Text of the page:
That claim makes sense only if you think of what a mind does and what a brain does as purely instrumental. What does it mean to reverse engineer subjectivity? What would it mean to reverse engineer sadness, or joy, or zazen? What are all these kinds of brain capabilities of human qualities? What does it mean to reverse engineer them? And he goes even farther, and has predicted that by 2045, an event that he calls the singularity will occur, and this means the ultimate interface between human and machine, so that the biological and the computer will completely merge. And he calls it a singularity after the event horizon around a black hole, saying that we just can't even imagine what could happen after this. This is an event that will be utterly transformative of what it means to be human.
When I've listened to his talks, there seems to be a bifurcation, though, in what happens when man merges with machine. On one hand he's a big advocate of nanotechnology, and so he thinks that one of the things we'll do is inject ourselves with millions or billions of little micromachines that course through our body and constantly repair everything that's breaking down inside, so that we would never get old, we would never get sick, the body would become perfectly efficient, and so there you get a kind of machine-assisted biological immortality. The other possible bifurcation is the idea that the mind will become totally downloadable or uploadable to the cloud, since the mind is reducible to a whole bunch of programs or algorithms. Somehow all of these will be able to be transferred up and out into a kind of immortal virtual reality.
When I've read some reviews of Kurzweil's work by philosophers like John Gray, one of the things they tend to point out is how much the singularity has in common with ideas like the rapture. It's a kind of end-of-history moment of total transcendence, where once and for all we will transcend our mortality, our physical bodies, that we will somehow be translated into a completely different realm. I would say that this is the ultimate curative fantasy. What you have -- and I think Kurzweil has talked about part of his drive in thinking this way and pursuing all of this -- is a kind of fear of death, in the sense that man must become immortal. And so there's a way in which there is this whole now technologically-driven program that remarkably overlaps with the whole set of religious ideas about eternal life and a soul which will somehow be independent of and transcend the body. For Kurzweil it's the mind which will be separable from the body and be uploaded into the cloud. In religious terms, it's the soul that will be separable from the body after death and have its kind of immortality.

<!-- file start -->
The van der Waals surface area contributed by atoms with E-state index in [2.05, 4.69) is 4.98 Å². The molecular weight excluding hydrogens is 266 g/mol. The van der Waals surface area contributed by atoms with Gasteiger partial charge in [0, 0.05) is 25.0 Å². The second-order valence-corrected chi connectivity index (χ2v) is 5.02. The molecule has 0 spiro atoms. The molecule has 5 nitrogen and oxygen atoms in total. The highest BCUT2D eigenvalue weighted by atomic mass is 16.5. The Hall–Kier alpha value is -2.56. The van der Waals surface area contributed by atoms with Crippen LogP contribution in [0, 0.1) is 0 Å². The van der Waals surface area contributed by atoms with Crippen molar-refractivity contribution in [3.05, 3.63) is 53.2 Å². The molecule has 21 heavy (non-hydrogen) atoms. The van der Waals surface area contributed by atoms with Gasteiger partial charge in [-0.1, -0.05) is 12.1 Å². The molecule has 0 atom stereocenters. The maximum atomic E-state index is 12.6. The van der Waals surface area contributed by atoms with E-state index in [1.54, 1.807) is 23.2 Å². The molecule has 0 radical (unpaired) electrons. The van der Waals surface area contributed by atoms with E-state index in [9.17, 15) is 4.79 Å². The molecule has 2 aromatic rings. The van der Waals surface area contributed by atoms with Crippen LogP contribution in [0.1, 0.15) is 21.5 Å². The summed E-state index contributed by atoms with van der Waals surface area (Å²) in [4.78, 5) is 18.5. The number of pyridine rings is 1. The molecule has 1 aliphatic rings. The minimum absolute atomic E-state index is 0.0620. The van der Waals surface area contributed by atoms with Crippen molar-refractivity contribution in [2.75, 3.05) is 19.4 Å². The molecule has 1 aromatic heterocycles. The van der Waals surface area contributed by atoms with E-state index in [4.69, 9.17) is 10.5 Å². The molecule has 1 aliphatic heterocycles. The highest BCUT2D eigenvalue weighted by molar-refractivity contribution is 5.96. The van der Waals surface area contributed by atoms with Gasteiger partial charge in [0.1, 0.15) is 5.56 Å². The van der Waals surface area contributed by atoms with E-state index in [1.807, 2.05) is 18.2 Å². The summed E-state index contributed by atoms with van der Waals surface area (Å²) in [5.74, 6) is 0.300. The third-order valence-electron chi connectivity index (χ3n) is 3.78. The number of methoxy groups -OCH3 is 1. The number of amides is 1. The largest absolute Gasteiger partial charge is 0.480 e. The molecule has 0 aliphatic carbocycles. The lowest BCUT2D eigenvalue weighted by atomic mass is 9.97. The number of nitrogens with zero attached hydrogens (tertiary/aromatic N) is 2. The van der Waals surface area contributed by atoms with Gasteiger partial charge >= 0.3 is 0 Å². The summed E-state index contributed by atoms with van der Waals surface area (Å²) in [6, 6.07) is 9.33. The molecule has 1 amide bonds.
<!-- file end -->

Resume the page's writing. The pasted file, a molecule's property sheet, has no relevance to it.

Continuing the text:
I think these ideas bear more than a little family resemblance to each other. I think that many of us who engaged in this practice early on tended to treat the idea of enlightenment as our own personal singularity -- there was a kind of equivalent fantasy of some event that would be utterly transformative so that life would have this kind of before-and-after quality, and many of the early accounts of kensho had this kind of born-again conversion-experience quality that having had this moment, everything was completely changed once and for all.
Lots of those moments, of course, do occur, but unfortunately they don't all play out the way we anticipate, and as one famous book title put it, "After the Ecstasy, the Laundry." We always seem to come back down to earth. But I think that once you get a sense for the form of these curative fantasies, you start seeing them everywhere in all different shapes and sizes, and you could see in Kurzweil’s project something that seems like yet another attempt to transcend what it is to be mortal, what it is to be human, to think that the project of this life is not to become more fully human, but to somehow escape the confines of being human. And while I do not by any means pretend to be an expert of what's technologically possible in the future, I do think I'm an expert on what's crazy.